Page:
oh, don’t understimate dave–it may have been a fleeting moment (his super-ego kicking into high gear right after) but for one beautiful night, dave sported a moustache, a cowboy shirt and hat, and some bad-ass shades–the man was hot! Country motorbike cop. starsky and hutch. mmm.

  10. Rachel says:


    Let’s just say that four hula girl t-shirts is probably three (perhaps four) too many. I look forward to seeing you and showing you the T-shirt Closet Of Shame.

  11. Shar says:

    I have a prized 1980s mug — a birthday gift given and received without irony: END U.S. AGRESSION IN NICARAGUA NOW! It’s appropriately decorated with hands that become doves. Of course the message was valid, but more importantly it expresses the 80s in the UK so well…we believed that buying a $2 mug and drinking endless cups of tea out of it would move us closer to political justice in the world. That and all those marches.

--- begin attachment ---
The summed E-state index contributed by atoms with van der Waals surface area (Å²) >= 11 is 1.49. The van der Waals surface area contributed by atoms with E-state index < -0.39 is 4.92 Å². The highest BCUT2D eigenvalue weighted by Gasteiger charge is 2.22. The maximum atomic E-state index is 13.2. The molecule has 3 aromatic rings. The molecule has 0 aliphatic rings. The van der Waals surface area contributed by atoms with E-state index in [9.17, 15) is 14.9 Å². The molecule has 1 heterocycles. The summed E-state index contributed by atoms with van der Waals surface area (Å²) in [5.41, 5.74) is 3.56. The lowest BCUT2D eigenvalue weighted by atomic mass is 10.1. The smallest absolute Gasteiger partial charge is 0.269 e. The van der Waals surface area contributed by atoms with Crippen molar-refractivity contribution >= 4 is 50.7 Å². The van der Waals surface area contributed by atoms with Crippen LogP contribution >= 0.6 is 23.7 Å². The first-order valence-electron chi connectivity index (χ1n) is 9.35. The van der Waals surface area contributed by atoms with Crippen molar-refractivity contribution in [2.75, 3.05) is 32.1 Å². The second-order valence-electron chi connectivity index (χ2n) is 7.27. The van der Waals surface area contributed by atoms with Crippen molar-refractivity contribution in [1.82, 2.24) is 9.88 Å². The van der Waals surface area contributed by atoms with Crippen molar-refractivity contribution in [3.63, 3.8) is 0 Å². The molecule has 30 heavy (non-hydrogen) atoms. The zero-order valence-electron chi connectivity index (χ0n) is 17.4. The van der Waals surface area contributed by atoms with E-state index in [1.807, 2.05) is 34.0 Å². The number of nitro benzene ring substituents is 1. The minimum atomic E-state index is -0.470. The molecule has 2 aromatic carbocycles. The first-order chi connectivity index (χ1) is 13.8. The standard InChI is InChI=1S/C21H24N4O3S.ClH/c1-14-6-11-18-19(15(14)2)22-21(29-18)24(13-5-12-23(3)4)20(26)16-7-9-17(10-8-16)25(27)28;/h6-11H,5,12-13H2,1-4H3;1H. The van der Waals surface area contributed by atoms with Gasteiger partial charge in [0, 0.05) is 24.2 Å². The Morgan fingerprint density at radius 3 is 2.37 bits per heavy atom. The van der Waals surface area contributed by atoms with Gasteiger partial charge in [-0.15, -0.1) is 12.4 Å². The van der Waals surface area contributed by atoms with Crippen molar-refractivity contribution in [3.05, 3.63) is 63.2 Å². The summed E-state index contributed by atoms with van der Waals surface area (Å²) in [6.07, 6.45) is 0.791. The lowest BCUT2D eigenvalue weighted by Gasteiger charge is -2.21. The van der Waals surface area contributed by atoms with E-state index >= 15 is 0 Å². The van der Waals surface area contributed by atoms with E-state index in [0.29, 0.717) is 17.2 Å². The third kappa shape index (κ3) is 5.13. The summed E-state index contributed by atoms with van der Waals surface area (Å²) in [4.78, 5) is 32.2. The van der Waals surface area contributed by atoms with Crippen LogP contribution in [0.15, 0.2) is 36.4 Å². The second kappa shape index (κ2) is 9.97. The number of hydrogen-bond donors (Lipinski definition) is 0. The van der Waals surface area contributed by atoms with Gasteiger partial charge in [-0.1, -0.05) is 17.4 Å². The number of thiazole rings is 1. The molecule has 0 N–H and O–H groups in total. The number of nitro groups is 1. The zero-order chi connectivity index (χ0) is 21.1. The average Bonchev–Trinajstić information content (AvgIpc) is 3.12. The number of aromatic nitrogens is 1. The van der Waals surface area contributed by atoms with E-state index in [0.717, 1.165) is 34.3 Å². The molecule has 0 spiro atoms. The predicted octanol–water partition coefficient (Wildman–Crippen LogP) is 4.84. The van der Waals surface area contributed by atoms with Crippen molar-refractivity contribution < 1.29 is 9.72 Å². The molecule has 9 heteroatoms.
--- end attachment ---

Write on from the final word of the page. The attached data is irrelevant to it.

I had a delightful t-shirt moment this morning. One of the museum carpenters who is in the middle of building an exhibition dropped into a meeting with a sponsor wearing a t-shirt, which cheekily announced “I like girls who like girls.” As we started cracking up, he turned to the sponsor and declared “I’m the museum’s colorful character.”

  12. jay stuart says:

    yo, farrell, how come i never got a mug…?